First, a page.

The definitive place to get the latest updates on Kafala.

Kuwait times writes about Kafala Lebanon

September 13, 2021 | English

Lebanon has approved a new work contract allowing foreign domestic workers to resign and keep hold of their own passport, but activists say the exploitative “kafala” system remains in place. The economic crisis-hit Mediterranean country is home to around 250,000 migrants, mostly women from Africa and Asia, who toil away in people’s homes as housekeepers, careers or nannies.

reddit writes about Kafala Lebanon

September 8, 2021 | English

The kafala system regulates the lives of tens of millions of migrant laborers in the Middle East, but growing outrage over human rights abuses, racism, and gender discrimination has fueled calls for reform.

The public sources writes about Kafala Lebanon

September 7, 2021 | English

Migrant workers at RAMCO, a private engineering and construction company subcontracted by the Lebanese government to manage waste in Beirut and Mount Lebanon, released a statement detailing the horrific trials of Enayet Ullah. They recount that on April 8, the Bangladeshi worker experienced symptoms of mental illness and, as a result, was imprisoned underground, tortured and abused by his supervisor and security personnel. Three days later, security employees dragged him up to the canteen and attempted to choke him, nearly sending him to his death, if it weren’t for his compatriots and allied Indian workers who heard his cries and came to his rescue.

Committee for justice writes about Kafalaa lebanon

September 2, 2021 | English

The committee also urged Lebanon to amend its legislation to ban racist hate speech against migrants and refugees, and to intensify its efforts to cooperate with Internet service providers and social media platforms to curb the spread of racism and offensive messages online.  Expressing its concern about refugees, in particular Syrians, who have been victims […]

August 31, 2021 | French

Ces femmes, qui viennent pour la plupart d'Éthiopie, arrivent via des agences privées, qui font tourner, avec l'aval de l'État libanais, un véritable circuit de trafic d'êtres humains.

Lizzie Morley writes about Kafalaa lebanon

August 27, 2021 | English

Lebanon, stuck perilously in an unfortunate geographical location, plagued by poverty, economic warfare, inter-sect animosity, and now a global pandemic, regrettably has yet another problem; its infamous kafala system. This long-running system has allowed abuses of migrant domestic workers for such a time that it has become almost second nature to many families to ‘own’ a maid. Many of these workers have been forced to hand over their passports indefinitely to underhanded employers who have no interest in protecting their rights. Many are subjected to physical and emotional violence, unpaid overtime and no days off with no repercussions on the employers from an apparently unaccountable government. The kafala sponsorship system currently accommodates 250,000 foreign workers, who are legally bound to their employers and unable to leave their work without ‘permission’. Now, in the midst of an economic crisis, a post-explosion emergency and a global pandemic, many of these workers have no way out, and at dire risk of abuse and exploitation.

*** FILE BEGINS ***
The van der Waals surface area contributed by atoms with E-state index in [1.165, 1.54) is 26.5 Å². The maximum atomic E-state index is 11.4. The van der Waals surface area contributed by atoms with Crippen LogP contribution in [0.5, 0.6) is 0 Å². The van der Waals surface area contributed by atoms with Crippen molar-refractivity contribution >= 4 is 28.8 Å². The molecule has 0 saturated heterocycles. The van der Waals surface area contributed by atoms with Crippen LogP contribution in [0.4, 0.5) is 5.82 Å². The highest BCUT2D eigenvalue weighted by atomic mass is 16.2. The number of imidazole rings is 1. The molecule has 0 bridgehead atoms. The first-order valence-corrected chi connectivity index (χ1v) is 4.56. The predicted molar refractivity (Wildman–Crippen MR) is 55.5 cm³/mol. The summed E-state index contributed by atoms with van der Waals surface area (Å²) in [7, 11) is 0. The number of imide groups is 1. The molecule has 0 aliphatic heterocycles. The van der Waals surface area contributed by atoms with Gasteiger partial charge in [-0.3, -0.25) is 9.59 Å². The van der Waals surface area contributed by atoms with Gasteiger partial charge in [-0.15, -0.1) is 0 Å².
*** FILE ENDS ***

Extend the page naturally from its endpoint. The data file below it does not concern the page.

UNHRC writes about Kafala Lebanon

August 11, 2021 | English

The Committee on the Elimination of Racial Discrimination today concluded its consideration of the combined twenty-third to twenty-fourth periodic report of Lebanon after its Experts raised questions about the kafala system for migrant domestic workers, the absence of a definition of racial discrimination, and the treatment of refugees, among others.

voice Gambia writes about Kafala Lebanon

July 30, 2021 | English

National Human Rights Commission has called on the government to strengthen its efforts to curb human trafficking by taking strong action to effectively prevent trafficking in person

Freedom newspaper writes about Kafala Lebanon

July 30, 2021 | English

ery year across the globe, thousands of women, men and children become victims of human trafficking. According to the United Nations Office on Drugs and Crime (UNODC), human trafficking is the “recruitment, transportation, transfer, harbouring or receipt of people through force, fraud or deception, with the aim of exploiting them for profit.” On International Day Against Trafficking in Persons, the National Human Rights Commission (NHRC) calls on the Government of The Gambia to strengthen its efforts to curb human trafficking, listen to and prioritize the fundamental needs of survivors, and put in place robust recovery, rehabilitation and reintegration programs . The theme for this year’s commemoration is “Victims’ Voices Lead the Way”.

MERIP writes about Kafala Lebanon

July 13, 2021 | English

Lebanon is currently suffering its most severe economic crisis since the Lebanese civil war of 1975–1990. After decades of theft, greed and incompetence among the country’s financial and political elite, as well as international actors, the currency lost over 80 percent of its value in a single year. Approximately half of the population is facing poverty. The crisis has also drawn global attention to the plight of the country’s many African and Asian female migrant domestic workers, who numbered upward of 300,000 prior to the collapse of the currency and nationwide protests in October 2019 this in a country of just over 4 million citizens.


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